diet for 103 weeks. The National Toxicology Program concluded that
". . . there was no evidence of carcinogenicity for male or female
B6C3Fl mice fed diets containing 6300 or 12500 ppm of oxytetracycline
hydrochloride for 2 years."
Female Charles River CD rats were dosed during days 6 through 15 of
gestation with 1200, 1350, or 1500 mg/kg of oxytetracycline
hydrochloride. There were dose-related decreases in maternal survival
and body weight gain, and increases in the incidence of respiratory
difficulties and rough coat. In addition, there were significant dose-
related decreases in the percent of treated dams found pregnant. There
was also a dose-related decrease in fetal body weight. The high
incidence of maternal deaths and the fetotoxicity noted in all dose
levels tested did not allow for an establishment of a NOEL. The LEL was
1200 mg/kg/day (lowest dose tested).
The significant findings discussed in this study can be attributed
to the excessive dose levels used, and the overly stressing of the
Female CD-l mice were dosed during day 6 through 15 of gestation
with 0, 1325, 1670, and 2100 mg/kg oxytetracycline hydrochloride. No
adverse effects were demonstrated, due probably to the low dose levels
used. The NOEL for maternal and developmental toxicity in this study
was 2100 mg/kg (highest dose tested).
(1) The NCI/NTP uses five levels of interpretative evaluations in
animal carcinogenesis studies; in decreasing order of strength (not
potency or mechanism) of the experimental evidence, these are:
(i) clear evidence of carcinogenicity, (ii) some evidence of
carcinogenicity, (iii) equivocal evidence of carcinogenicity, (iv) no
evidence of carcinogenicity, and (v) inadequate study of
Antibiotic Microbial Resistance
Mature beagles were fed a diet containing 0, 2, or 10 ppm,
approximately of oxytetracycline for 44 days. The 10 ppm (0.25
mg/kg/day) diet resulted in a shift from a predominantly drug-
susceptible population of enteric lactose fermenting organisms to a
multiple antibiotic-resistant population. A shift to drug-resistance
did not occur in the group fed 2 ppm approximately 0.05 mg/kg/day. The
NOEL was 0.05 mg/kg/day.
4. TOLERANCE ASSESSMENT
Tolerances have been established for residues of oxytetracycline in
two raw agricultural commodities (40 CFR 180.337). Use of
oxytetracycline as a drug in food animals is regulated by the FDA
according to 21 CFR 520, 522, 524, and 558. The FDA has established
tolerances for oxytetracycline in or on meat, fat, meat byproducts, and
in uncooked edible tissues of salmonoid fish and catfish (21 CFR
No data are available to evaluate the nature of the residue of
oxytetracycline in plants. The Agency has assessed the need or data
reflecting the metabolism of oxytetracycline in plants and has concluded
that these data are not required because of the drug uses of
No data are available to evaluate the nature of the residue of
oxytetracycline in animals. However, data on the metabolism of
oxytetracycline in food animals are not required: residues of
oxytetracycline in meat and milk are unlikely since there are no
registered uses of animal feed items at the present time.
The available microbiological assay method for the determination of
oxytetracycline residues in or on peaches, nectarines and pears is
adequate for data collection and for tolerance enforcement. The Agency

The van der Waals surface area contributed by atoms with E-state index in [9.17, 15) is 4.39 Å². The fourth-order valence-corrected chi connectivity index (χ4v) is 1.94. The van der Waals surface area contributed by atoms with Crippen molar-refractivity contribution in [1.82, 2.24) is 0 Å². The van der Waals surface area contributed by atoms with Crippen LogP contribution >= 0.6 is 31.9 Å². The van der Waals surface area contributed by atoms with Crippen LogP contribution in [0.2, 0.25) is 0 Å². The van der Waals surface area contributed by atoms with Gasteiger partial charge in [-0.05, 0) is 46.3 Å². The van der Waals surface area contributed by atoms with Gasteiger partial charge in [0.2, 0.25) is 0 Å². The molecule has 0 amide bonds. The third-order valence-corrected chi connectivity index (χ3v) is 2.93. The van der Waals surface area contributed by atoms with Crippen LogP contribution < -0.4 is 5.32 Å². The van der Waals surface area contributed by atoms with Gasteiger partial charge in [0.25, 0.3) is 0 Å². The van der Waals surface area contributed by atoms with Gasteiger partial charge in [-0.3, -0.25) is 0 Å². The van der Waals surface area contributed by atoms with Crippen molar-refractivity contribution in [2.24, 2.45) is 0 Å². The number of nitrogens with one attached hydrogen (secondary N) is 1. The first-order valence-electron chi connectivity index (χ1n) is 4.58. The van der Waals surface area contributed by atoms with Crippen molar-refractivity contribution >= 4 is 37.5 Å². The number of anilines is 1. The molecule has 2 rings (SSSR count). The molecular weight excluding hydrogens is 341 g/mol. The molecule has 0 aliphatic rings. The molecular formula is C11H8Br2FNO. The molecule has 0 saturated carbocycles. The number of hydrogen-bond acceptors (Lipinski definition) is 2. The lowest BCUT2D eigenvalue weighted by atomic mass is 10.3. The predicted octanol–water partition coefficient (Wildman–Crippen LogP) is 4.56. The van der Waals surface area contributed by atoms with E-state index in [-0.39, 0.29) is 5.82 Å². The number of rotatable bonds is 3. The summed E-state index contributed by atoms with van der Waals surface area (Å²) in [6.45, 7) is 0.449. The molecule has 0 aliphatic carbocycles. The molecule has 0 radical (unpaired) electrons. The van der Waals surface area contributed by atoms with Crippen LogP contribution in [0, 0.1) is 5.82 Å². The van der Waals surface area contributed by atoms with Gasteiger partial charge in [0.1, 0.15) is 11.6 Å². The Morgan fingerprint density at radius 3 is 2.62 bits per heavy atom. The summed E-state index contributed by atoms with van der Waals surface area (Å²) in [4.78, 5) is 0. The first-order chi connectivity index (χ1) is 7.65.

will not require any additional analytical methods at this time. The
method is similar to Final Action Microbiological Methods I and II in
the AOAC Official Methods of Analysis (1984; 42.293-42.298).
5. SUMMARY OF REGULATORY POSITIONS
- Oxytetracycline is not a candidate for Special Review at this time.
- Oxytetracycline does not meet the criteria for restricted use
- The Agency will continue to grant new uses for oxytetracycline.
- The Agency will propose that the tolerance level for peaches be
increased from 0.1 ppm to 0.35 pm.
- The Agency will not propose the establishment of crop group tolerances
for pome fruits or stone fruits.
- Current tolerances are sufficient to cover the actual residues
resulting from tree injections (pears only) and foliar applications.
- The Agency is deferring its decision concerning the potential of
oxytetracycline to contaminate groundwater until information on its
environmental fate has been submitted and evaluated.
- The Agency believes that the potential for development of resistant
microorganisms in applicators and/or field workers as a result of
exposure are negligible.
- Potential for development of oxytetracycline resistant microorganisms
as a result of dietary exposure is minimal.
6. SUMMARY OF MAJOR DATA GAPS
Environmental fate/Exposure:(2) Submission
Hydrolysis 9 Months
Photodegradation in water and in soil 9 Months
Metabolism studies (lab)
-Aerobic soil 27 Months
-Anaerobic Soil 27 Months
-Anaerobic Aquatic 27 Months
-Aerobic Aquatic 27 Months
Leaching and Adsorption/Desorption 12 Months
Dissipation Studies (field)
-Soil 27 Months
-Aquatic (Sediment) 27 Months
Accumulation in Fish 12 Months
Fish & Wildlife:
Avian Acute Oral LD50 9 Months
Avian Dietary LC50 9 Months
Freshwater Fish LC50 (TGAI)(3) 9 Months
Freshwater Invertebrate (TGAI) 9 Months
All product chemistry studies 9 Months
(2) Environmental Fate data requirements only for calcium
(3) IPI: Technical grade of the active ingredient
7. CONTACT PERSON AT EPA
Product Manager (21)
Registration Division (TS-767C)
Office of Pesticide Programs
Environmental Protection Agency
401 M Street, S. W.
Washington, D. C. 20460
Office location and telephone number:
Room 227, Crystal Mall #2
1921 Jefferson Davis Highway
Arlington, VA 22202
DISCLAIMER: The information in this Pesticide Fact Sheet is a summary
only and is not to be used to satisfy data requirements for pesticide
registration and reregistration. The complete Registration Standard for
the pesticide may be obtained from the National Technical Information
Service. Contact the Product Manager listed above for further